You can normally hand wash eyewear in a sink with some liquid dishwashing detergent to remove microbes, as well as oils and dried sweat that could provide them with a food source. Be sure to pat your eyewear dry with a clean absorbent cloth to avoid scratching them.
9. Refrigerator Door Handles
Few things at home are as frequently touched as refrigerator handles. E. coli, Salmonella, and other contaminants can be frequently found on refrigerator handles. As such, be sure to sanitize fridge handles frequently, especially when handling raw meat or unwashed vegetables.
10. Steering Wheels, Shifters, and Dashboards
Frequently-touched surfaces in our car can also potentially harbor deadly touch-transmitted bacteria and viruses.
If you share your car with other people that aren’t close family members or housemates, be sure to sanitize the steering wheel, shifter, entertainment console, touch screens, and dashboard before use. If you’re the only one that uses your car, weekly or even monthly sanitation as part of maintenance should be sufficient.
11. Toothbrush Holders
Toothbrush holders and caddies can easily spread illnesses within a household. Be sure to sanitize them weekly—about as often as you should clean a bathroom.
12. Laundry Baskets
Dirty clothes can host contaminants that can spread to your laundry baskets, and potentially, throughout your household as well. Be sure to clean them during your weekly bathroom scrub-downs as well.
13. Mailbox Handles
Your friendly neighborhood mailman is a hero in more ways than you can imagine. They may have to handle hundreds of parcels and mailboxes every day.
Who knows that other people do before they touch their mailbox? Always be sure to regularly sanitize your mailbox handles.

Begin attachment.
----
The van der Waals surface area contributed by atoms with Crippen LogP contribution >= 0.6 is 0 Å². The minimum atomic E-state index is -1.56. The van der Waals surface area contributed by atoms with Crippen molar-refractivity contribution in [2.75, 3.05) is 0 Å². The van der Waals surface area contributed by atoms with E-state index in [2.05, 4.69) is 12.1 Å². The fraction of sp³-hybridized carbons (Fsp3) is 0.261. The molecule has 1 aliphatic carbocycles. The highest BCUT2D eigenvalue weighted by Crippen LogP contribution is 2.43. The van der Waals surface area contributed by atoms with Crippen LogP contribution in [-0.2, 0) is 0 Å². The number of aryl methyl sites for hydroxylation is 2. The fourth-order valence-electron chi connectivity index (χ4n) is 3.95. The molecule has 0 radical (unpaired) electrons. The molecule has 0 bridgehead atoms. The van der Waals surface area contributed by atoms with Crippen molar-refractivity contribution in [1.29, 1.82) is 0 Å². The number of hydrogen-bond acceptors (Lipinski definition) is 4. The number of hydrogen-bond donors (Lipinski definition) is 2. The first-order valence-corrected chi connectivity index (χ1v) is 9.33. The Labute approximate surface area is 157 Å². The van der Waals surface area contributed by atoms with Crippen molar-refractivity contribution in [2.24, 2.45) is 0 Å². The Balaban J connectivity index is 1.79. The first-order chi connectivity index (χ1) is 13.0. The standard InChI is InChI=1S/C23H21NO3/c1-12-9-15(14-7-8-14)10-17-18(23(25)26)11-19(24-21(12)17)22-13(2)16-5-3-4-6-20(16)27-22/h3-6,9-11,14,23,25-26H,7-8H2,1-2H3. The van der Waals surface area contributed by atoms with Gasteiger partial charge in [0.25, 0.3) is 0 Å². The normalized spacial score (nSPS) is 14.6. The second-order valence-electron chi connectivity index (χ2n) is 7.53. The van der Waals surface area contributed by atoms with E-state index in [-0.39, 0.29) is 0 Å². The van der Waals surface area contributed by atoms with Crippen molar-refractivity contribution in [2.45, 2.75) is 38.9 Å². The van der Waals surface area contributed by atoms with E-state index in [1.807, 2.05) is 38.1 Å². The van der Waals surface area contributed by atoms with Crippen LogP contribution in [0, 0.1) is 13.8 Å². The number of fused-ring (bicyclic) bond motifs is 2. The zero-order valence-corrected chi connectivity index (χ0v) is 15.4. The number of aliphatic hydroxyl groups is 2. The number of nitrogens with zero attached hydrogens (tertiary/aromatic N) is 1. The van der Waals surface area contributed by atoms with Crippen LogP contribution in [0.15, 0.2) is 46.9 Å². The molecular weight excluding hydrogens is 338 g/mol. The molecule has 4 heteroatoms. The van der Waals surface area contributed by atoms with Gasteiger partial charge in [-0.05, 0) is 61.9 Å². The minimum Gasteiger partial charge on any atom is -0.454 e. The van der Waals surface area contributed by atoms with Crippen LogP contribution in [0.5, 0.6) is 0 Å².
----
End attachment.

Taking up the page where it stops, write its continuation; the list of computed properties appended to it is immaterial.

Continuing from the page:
14. Everyday bags and purses
We all have our favorite everyday bags, but we have to remember that they can collect an incredible amount of filth. Whenever you lay them on the floor, on a public bathroom counter, or use them in public transport, they can accumulate all kinds of nasty contaminants that you don’t want to be near you.
Wash your bags and switch them out now and then to reduce your risk of catching a touch-transmitted illness.
15. Kitchen Sponges
Kitchen sponges should be cleaned after every use. If food particles get left in them, these can host all kinds of nasty bacteria that could come in contact with your plates and utensils.
You can saturate them with water and microwave them for a minute or two to thoroughly disinfect even the hard to reach bits.
16. Light and Appliance Switches
Light and appliance switches at your workplaces should be sanitized daily or even more frequently if more than just a couple of people use them.
Light switches in your home may get away with less frequent sanitizing but you still have to pay extra attention to switches and appliances you have in your bathroom due to potential gut bacteria contamination. Consider sanitizing these switches more often.
17. Faucet Handles
These are perhaps the trickiest objects on this list. While handwashing is a recommended step to prevent infection from different diseases, the very handles we use to open and close our taps are probably teeming with fecal bacteria and other nasty microbes as well. This makes sense because you need to touch the faucet handles to turn the water on after you do your business.
This can be mitigated by observing proper handwashing technique and switching to lever-type faucets that could be activated with your wrist or elbows.
While you have control over what you could or couldn’t clean in your home or workplace, the same isn’t always true for public spaces such as supermarkets and public transit. In these situations, you should have a bottle of sanitizer or a pair of gloves ready, just in case you need to come in direct contact with something you probably should be wary of.